As I mentioned earlier, I personally have volunteered my services with the organization. In December of 2012, I embarked on a medical mission to provide medical care to children in the Philippines. Other doctors and I worked in the Calumpit Medical District. We performed 36 surgeries ranging from fixing cleft lips to extracting potentially cancerous moles and cysts.
The hospital we worked in only had one operating room with an autoclave for sterilization. Sometimes we were forced to perform surgeries late in the night, since the operating room also double as use for newborn deliveries. It was difficult at times to see the amount of suffering, but we were doing our part to help these people.
Our work allowed these people to live better lives. They received care that they may have otherwise never received. That is the type of work CES7 is trying to promote. They, in partnership with my own organization No More Poverty, are working to get the people in the Cebu the much needed care and attention that they need.
Since then, CES7 and No More Poverty have done other medical trips to the Philippines, including one in July 2013 through our Operations for Hope. No More Poverty works to create novel solutions to increase the standard of living and quality of life for those living in impoverished areas. Through education, advocacy and volunteering, we help spread our message to others.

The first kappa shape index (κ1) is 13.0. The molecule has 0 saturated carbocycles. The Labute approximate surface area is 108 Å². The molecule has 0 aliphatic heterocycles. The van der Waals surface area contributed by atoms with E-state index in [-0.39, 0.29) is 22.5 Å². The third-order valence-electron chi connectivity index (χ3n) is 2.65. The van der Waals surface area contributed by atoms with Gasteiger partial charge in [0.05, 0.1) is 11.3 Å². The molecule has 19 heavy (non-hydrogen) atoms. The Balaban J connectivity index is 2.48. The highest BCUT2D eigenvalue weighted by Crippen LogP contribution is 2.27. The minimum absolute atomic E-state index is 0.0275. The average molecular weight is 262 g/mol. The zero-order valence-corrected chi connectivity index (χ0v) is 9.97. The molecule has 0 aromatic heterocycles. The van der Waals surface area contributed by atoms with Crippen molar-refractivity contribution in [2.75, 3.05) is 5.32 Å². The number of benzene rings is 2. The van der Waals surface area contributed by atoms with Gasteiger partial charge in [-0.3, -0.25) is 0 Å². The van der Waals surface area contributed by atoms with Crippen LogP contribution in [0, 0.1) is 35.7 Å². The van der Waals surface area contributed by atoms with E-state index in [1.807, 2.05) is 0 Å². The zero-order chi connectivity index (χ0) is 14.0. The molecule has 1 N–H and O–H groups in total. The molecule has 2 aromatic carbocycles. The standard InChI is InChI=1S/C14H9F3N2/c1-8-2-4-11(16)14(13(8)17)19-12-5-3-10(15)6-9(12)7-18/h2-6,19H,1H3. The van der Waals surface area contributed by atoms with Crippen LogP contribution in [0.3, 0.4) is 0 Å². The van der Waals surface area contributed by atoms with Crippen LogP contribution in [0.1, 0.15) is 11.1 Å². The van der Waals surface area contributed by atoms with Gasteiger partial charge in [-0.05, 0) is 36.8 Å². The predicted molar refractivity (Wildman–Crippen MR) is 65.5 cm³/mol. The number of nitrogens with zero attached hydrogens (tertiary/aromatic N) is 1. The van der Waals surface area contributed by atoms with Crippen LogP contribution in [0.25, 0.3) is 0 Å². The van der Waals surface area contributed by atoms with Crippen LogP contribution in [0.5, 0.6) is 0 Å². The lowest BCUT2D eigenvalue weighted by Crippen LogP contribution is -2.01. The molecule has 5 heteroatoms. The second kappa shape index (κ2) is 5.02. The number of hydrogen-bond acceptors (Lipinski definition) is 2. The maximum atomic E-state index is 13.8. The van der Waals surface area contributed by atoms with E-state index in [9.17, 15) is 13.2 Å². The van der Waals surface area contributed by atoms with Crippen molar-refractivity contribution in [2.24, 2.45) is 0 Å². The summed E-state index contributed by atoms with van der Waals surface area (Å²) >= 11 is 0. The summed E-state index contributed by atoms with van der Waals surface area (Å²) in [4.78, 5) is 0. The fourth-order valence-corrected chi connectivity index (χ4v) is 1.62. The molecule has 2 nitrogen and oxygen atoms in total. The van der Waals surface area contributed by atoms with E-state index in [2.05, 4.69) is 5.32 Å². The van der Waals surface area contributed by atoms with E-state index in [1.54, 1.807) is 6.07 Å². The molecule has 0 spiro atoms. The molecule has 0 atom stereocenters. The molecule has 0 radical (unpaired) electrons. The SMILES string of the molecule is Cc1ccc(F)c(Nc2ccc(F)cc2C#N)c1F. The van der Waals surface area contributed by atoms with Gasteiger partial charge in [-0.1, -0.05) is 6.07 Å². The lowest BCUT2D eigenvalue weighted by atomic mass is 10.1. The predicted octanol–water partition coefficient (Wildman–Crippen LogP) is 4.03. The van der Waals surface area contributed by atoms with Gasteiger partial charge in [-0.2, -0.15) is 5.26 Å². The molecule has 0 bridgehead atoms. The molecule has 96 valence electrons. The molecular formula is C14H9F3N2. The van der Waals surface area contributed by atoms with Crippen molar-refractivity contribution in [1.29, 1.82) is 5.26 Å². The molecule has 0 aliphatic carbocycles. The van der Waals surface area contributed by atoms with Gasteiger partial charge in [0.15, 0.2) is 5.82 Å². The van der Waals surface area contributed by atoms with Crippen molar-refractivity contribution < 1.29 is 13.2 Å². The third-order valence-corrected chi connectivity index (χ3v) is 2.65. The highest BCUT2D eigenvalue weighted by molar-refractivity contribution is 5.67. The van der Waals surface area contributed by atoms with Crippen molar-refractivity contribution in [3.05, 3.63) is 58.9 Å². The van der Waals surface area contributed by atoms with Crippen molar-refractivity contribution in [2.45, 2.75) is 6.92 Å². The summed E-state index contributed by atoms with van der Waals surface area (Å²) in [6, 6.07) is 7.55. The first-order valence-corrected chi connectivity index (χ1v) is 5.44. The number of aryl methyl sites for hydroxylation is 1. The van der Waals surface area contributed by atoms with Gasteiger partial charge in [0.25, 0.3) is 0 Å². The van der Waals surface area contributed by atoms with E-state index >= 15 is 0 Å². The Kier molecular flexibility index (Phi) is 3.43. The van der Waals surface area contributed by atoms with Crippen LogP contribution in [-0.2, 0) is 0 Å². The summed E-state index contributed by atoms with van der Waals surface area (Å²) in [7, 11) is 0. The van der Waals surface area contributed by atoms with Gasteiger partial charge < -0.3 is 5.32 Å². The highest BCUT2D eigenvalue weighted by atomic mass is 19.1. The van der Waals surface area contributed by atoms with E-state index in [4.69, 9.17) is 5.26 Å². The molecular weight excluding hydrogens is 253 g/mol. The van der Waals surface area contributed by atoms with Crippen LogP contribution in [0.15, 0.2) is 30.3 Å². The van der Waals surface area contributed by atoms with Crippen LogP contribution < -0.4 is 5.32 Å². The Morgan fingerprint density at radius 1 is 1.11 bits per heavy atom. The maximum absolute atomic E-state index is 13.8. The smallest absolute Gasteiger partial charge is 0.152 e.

No More Poverty works with other charitable organizations like CES7 to further our mission. Poverty is a serious throughout America and the world. It requires both organizations like No More Poverty as well as CES7 and individual volunteers to help those living in poverty experience steps towards better lives.
Think about the ways in which you can help. What services are you able to provide those in need? What resources do you have that you are able to share with nonprofit organizations like CES7? Better yet, think about how volunteering could better your own life.
Perhaps you are feeling a bit unfulfilled. You may have a career, but still feel something is lacking? Maybe you feel like you want to make a greater difference in the world? This is possible through volunteer work.
Volunteering teaches you empathy. You are placed in circumstances that you would have otherwise never experienced. You meet people you may have never otherwise met. You are doing something that deep down you know is making a difference. You are living a meaningful life by helping those who do not have access to basic resources. In doing so, you are making a positive impact on their future.
If you have been seeking a greater purpose, learn more about the efforts of No More Poverty as well as CES7. Also think about how you can become an advocate for change. You could leverage your social media profiles to help spread information that informs your network about the problems poverty creates in countries like the Philippines as well as here in the US. By doing so, you are continuing the dialogue that poverty is a problem that must be addressed to better future generations to come.